NHL Betting Odds, Picks & Predictions (Tuesday, Aug. 11): Blue Jackets vs. Lightning Game 1 Preview
Mark Blinch/NHLI via Getty Images. Pictured: Gustav Nyquist, Joonas Korpisalo
Columbus Blue Jackets vs. Tampa Bay Lightning Odds
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|Blue Jackets Odds||+143 [BET NOW]|
|Lightning Odds||-165 [BET NOW]|
|Over/Under||5.5 (+117/-143) [BET NOW]|
|Time||3 p.m. ET|
The Columbus Blue Jackets and Tampa Bay Lightning have been here before. The Blue Jackets famously ended Tampa’s record-setting 2018-19 season with a franchise-changing sweep last April, casting further doubt onto whether or not this Lightning core can win the Stanley Cup.
That question is asinine. Of course the Lightning can win the Stanley Cup. They are, perhaps, the best top-to-bottom team in the NHL. Will they win the Cup is a different question entirely, though, as that quandary comes down to getting lucky.
The Lightning are one of the Cup favorites at +800, meaning they have an 11.1% chance of winning according to implied probability. A better way to look at that is that Tampa doesn’t win 88.9% of the time. It’s very hard to win the Stanley Cup, even for the elite teams.
A lot has changed in Columbus since it dumped the Bolts last April, but a lot has stayed the same — or even gotten better — too.
Gone are Artemi Panarin, Matt Duchene and Sergei Bobrovsky, but still there is the same dogged defense-first identity that just frustrated the heavily favored Toronto Maple Leafs in a best-of-5 series victory.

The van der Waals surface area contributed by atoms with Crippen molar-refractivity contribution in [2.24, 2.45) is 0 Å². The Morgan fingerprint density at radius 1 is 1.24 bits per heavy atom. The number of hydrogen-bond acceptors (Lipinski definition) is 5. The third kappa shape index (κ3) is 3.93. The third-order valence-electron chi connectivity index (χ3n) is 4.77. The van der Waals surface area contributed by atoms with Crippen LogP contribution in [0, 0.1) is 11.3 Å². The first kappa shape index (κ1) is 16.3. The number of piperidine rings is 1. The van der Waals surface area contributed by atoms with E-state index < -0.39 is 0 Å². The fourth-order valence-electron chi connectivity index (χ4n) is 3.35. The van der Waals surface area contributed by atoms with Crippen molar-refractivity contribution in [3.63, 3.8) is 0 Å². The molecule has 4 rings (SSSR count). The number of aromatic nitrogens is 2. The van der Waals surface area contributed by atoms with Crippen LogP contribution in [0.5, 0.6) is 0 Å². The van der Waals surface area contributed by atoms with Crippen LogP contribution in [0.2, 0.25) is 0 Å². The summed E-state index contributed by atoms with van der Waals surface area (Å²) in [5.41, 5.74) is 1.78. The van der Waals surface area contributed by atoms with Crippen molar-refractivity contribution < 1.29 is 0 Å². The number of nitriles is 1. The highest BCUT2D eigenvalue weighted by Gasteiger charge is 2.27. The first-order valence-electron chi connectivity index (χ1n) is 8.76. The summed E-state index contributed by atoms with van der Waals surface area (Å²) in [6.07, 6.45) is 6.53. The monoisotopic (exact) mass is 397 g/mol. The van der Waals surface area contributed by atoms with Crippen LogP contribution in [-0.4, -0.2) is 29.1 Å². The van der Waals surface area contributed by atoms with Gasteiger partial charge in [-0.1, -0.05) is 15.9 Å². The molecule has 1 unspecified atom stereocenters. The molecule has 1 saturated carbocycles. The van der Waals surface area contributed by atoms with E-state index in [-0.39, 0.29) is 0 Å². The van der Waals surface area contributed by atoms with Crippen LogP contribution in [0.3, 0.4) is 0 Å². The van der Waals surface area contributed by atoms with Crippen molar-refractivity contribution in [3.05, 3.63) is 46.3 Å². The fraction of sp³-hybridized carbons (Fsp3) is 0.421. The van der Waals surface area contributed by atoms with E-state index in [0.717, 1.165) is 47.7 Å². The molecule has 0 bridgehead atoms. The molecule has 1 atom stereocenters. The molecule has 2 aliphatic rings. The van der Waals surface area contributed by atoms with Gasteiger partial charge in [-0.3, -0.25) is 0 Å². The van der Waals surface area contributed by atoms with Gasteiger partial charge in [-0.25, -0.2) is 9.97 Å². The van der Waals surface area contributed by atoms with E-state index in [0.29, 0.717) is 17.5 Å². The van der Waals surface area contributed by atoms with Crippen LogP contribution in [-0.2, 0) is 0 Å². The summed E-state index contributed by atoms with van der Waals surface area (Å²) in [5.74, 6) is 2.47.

The Jackets are used to the odds being stacked against them and the Lightning are used to failing to live up to expectations. This should be a lot of fun.
Columbus Blue Jackets
The Blue Jackets are a known commodity at this point. A defense-first team that excels at keeping teams to the outside, the Jackets were able to survive their best-of-5 against the Leafs thanks to fabulous goaltending and poor finishing from Toronto.
But that’s kind of what the Jackets do. They bend but don’t break better than any team in the NHL. They don’t have the talent to play a loose, fun-filled game of hockey against teams like the Leafs or Lightning because they would lose those games all the time. Instead, they invite these more talented teams into a slow dance and that levels the playing field.
Over the course of the regular season, the Blue Jackets posted some sparkling defensive numbers which made up for some pedestrian offensive marks:
|Goals For Per 60 Minutes||2.14||28th|